UBC Theses and Dissertations
Enhanced barrier performance of cellulosic wood fiber/filler network Feng, Xianzhong
Cellulose is an abundant material, which is widely used in papermaking. It is both a biodegradable and sustainable material. However, its hydrophilic nature may limit its applications in specific and novel areas such as waterproof packaging and paper based microfluidics. In this thesis, three different routes are followed to render the surface of the paper superhydrophobic. First, chemical vapor-phase silanization is done on handsheets made from wood pulp with untreated kaolin clay and precipitated calcium carbonate (PCC) as fillers. The effect of fiber length, filler’s type, size, and concentration on the barrier performance of handsheets is shown. Secondly, mircofibrillated cellulose (MFC), which serves as reinforcement agent in paper, is employed as an additive to change the hydrophilic property of paper. MFC is silanized to obtain hydrophobicity before being dispersed into the pulp suspension. Then the resulting paper undergoes an additional silanization (post-treatment). The third approach involves depositing Janus clay particles on untreated paper. A Janus particle has a hydrophobic and a hydrophilic surface. Because clay particles are hydrophilic, they are treated to obtain hydrophobicity on one side, while the other side remains hydrophilic. An efficient method to obtain these types of particles is the formation of a Pickering emulsion. The study here, focuses on the determining the barrier properties of the prepared superhydrophobic or hydrophobic papers: wettability, water vapor transmission rate (WVTR), and air permeability. The handsheets with shorter fiber length, precipitated calcium carbonate, smaller filler size and lower filler content, were found to exhibit lower WVTR values. The water contact angle of handsheets loaded with fillers, Janus clay particles and hydrophobic MFC, was found to be 120~130°, 141° and 134~144° respectively.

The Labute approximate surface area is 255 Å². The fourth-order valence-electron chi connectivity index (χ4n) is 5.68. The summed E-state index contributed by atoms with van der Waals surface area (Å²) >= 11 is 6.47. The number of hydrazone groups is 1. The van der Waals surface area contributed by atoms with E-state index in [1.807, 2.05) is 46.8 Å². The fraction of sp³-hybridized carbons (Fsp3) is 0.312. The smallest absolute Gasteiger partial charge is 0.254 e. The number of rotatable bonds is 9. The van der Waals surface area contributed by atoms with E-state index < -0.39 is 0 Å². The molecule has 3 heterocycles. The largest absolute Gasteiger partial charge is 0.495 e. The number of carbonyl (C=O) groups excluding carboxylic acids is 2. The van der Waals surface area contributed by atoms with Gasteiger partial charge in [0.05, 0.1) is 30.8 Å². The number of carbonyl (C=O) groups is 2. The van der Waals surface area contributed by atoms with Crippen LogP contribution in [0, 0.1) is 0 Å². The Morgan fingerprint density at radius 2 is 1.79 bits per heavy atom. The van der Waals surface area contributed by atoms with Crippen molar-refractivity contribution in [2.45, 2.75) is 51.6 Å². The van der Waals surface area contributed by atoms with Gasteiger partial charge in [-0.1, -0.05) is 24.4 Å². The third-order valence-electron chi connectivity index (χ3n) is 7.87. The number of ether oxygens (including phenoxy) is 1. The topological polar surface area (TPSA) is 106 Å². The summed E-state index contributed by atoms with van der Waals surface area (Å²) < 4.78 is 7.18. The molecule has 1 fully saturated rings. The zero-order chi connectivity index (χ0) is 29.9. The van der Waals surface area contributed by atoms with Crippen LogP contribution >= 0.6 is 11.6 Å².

Item Citations and Data
Attribution-NonCommercial-NoDerivatives 4.0 International